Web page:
• The Indigenous Advisory Council will have an opportunity to offer input on special envoy Tony Abbott's recommendations to government. (Twitter)
The prime minister's Indigenous Advisory Council says any recommendations from special envoy Tony Abbott will go through them before being proposed to government.
By
Source:
NITV News
5 Oct 2018 - 1:00 PM  UPDATED 5 Oct 2018 - 1:06 PM

The Indigenous Advisory Council (IAC) has revealed it will be consulted and have the opportunity to provide input into any recommendations made by special envoy on Indigenous affairs Tony Abbott.

The council had sought clarification on the controversial appointment, and Thursday's first meeting with the new prime minister was an opportunity for Mr Abbott's role to be clearly articulated.

“It was made very clear to Mr Abbott that once he gets recommendations... it will come to the prime minister’s Indigenous Advisory Council to be consulted with us so we can get across the recommendations and provide a little bit more input into that,” council co-chair Roy Ah-See told NITV News.

“The prime minister gave a clear understanding that he is in full support of his Indigenous Advisory Council and that he is going to rely on our expert advice in relation to policy around Aboriginal affairs.”

However, with only half-an-hour with the prime minister, there was not time to discuss the role and other agenda items in much detail.

“It wasn’t a real lot of time to get down to the nitty gritty but I imagine future meetings there will be a bit more robust discussion with the prime minister,” Mr Ah-See said.

The meeting comes six weeks after Scott Morrison became prime minister and over a month since the appointment of Mr Abbott as special envoy. Mr Abbott was unable to attend.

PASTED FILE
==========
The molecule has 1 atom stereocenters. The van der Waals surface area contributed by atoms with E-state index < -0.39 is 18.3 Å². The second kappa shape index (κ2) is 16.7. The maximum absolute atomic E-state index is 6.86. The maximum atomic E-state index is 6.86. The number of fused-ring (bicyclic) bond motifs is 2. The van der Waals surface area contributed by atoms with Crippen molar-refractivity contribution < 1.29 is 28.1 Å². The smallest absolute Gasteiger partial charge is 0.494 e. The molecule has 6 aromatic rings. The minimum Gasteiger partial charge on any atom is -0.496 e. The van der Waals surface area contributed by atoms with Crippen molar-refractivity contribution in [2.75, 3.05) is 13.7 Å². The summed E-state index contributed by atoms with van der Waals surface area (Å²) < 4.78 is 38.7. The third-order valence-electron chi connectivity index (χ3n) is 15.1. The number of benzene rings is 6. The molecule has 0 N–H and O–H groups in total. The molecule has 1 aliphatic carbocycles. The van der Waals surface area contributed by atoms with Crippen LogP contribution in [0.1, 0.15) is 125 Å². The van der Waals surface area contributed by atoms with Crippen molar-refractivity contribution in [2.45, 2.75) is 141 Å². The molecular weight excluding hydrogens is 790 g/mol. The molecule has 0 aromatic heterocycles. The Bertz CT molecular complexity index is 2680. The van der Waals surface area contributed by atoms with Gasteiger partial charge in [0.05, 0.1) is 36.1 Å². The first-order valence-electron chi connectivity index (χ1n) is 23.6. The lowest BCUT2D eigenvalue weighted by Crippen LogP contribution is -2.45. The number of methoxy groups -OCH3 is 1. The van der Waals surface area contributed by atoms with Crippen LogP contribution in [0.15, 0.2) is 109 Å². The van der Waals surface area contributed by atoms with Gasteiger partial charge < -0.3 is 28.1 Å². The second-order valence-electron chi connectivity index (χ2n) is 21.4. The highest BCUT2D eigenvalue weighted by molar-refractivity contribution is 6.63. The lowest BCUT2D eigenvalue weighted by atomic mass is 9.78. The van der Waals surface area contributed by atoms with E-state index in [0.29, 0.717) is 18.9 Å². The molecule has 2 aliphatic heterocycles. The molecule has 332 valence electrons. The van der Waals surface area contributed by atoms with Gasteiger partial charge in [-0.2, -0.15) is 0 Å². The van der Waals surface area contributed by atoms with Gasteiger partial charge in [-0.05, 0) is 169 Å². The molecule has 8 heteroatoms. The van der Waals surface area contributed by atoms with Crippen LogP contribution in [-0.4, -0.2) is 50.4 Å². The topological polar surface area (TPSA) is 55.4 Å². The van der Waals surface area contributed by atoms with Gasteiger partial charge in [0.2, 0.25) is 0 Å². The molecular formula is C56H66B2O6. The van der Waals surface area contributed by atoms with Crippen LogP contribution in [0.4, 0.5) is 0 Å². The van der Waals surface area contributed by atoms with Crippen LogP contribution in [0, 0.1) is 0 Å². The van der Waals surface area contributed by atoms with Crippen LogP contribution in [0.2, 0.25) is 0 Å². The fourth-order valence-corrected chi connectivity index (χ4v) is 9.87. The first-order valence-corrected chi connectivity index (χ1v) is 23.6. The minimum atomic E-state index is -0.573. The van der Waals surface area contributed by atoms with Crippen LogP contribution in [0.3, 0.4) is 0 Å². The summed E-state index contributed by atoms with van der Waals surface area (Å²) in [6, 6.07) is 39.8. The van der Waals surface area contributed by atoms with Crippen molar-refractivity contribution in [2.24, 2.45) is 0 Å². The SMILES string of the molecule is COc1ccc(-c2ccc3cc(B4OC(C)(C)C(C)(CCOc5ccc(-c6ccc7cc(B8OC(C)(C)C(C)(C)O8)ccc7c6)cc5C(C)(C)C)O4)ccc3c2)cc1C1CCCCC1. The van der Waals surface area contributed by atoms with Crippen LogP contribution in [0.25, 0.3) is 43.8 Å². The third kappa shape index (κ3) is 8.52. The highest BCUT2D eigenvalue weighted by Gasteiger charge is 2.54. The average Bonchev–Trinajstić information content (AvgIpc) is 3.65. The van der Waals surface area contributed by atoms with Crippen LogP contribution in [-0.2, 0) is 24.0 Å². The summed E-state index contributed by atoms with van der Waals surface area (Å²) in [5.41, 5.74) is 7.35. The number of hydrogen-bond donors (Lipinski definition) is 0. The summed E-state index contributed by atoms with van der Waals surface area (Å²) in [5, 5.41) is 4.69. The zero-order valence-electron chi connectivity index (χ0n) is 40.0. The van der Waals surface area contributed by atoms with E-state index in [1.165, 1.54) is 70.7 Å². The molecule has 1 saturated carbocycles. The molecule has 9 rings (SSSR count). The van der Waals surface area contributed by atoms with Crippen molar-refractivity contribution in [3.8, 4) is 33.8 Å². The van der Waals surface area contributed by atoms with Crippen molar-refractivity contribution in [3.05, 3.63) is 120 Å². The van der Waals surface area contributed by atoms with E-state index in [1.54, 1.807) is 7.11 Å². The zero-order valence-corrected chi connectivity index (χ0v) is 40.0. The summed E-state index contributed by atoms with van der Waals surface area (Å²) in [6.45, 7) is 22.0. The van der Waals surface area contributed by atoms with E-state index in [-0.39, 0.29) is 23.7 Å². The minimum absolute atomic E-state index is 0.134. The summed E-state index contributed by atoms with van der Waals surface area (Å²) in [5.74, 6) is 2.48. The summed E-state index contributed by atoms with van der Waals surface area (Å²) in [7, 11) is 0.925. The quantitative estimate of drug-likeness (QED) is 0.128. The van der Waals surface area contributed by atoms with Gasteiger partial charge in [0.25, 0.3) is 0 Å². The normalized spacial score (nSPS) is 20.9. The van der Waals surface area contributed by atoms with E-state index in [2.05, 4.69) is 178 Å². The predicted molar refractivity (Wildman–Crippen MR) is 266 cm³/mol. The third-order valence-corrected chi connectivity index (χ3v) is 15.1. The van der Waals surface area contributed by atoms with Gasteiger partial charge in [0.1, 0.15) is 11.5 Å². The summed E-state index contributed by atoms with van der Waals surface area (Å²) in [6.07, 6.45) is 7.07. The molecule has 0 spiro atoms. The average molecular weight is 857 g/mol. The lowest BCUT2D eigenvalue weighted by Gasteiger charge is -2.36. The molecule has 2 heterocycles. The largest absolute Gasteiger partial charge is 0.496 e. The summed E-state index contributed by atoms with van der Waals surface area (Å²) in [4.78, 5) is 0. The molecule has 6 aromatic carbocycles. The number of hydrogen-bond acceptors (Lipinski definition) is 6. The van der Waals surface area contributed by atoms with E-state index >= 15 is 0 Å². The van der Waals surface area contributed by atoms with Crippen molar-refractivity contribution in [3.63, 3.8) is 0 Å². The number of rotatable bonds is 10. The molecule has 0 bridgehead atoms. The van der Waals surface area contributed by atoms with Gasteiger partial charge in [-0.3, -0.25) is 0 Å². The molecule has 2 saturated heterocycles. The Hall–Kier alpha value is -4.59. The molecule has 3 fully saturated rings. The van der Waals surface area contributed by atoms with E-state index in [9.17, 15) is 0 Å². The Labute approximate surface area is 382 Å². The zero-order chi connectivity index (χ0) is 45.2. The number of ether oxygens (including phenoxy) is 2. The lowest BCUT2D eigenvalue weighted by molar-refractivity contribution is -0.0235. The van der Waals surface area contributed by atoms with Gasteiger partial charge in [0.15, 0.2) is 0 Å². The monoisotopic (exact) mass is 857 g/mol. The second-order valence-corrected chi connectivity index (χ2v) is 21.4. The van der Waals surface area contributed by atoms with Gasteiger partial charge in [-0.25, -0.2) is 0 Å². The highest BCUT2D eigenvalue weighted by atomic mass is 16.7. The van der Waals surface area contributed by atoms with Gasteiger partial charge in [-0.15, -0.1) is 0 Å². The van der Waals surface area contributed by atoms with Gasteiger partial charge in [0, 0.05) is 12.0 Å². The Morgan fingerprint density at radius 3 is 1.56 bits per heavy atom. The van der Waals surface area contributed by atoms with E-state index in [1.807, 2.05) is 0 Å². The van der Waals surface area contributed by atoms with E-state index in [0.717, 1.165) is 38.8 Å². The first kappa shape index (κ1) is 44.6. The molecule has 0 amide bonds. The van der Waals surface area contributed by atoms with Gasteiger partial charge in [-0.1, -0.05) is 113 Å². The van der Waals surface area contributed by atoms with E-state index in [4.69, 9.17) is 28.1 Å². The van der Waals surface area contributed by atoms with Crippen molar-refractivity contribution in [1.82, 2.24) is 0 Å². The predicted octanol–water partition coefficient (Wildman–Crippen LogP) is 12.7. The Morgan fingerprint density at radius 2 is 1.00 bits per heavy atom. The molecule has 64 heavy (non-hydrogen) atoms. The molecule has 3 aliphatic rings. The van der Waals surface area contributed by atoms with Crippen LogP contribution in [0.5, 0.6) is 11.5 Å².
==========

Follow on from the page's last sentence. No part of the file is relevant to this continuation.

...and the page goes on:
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“It was important that we got in the room with the prime minister to start that relationship and start a conversation and communication around the roles and responsibilities of the IAC,” Mr Ah-See said.

“I truly understand that the mob is frustrated out there but at the end of the day we need to form relationships so we can start to communicate back to the people we need to be giving advice to or taking advice from.”

The limited time with the prime minister meant issues, such as an Indigenous voice to parliament, were only briefly mentioned. 

Mr Ah-See said the council had something to say about the prime minister’s suggestion of creating a new day to acknowledge Indigenous Australians - instead of moving the date of Australia Day from January 26. 

“He’s keen to have a look at what brings Aboriginal people and non-Aboriginal people together as Australians so that we can look towards a brighter future for this country,” he said.

“We made it clear that it’s a day that needs to unite everybody and the prime minister was of that view, and again we have to continue that conversation around what projects or what will bring us together as Aboriginal and non-Aboriginal people.”  

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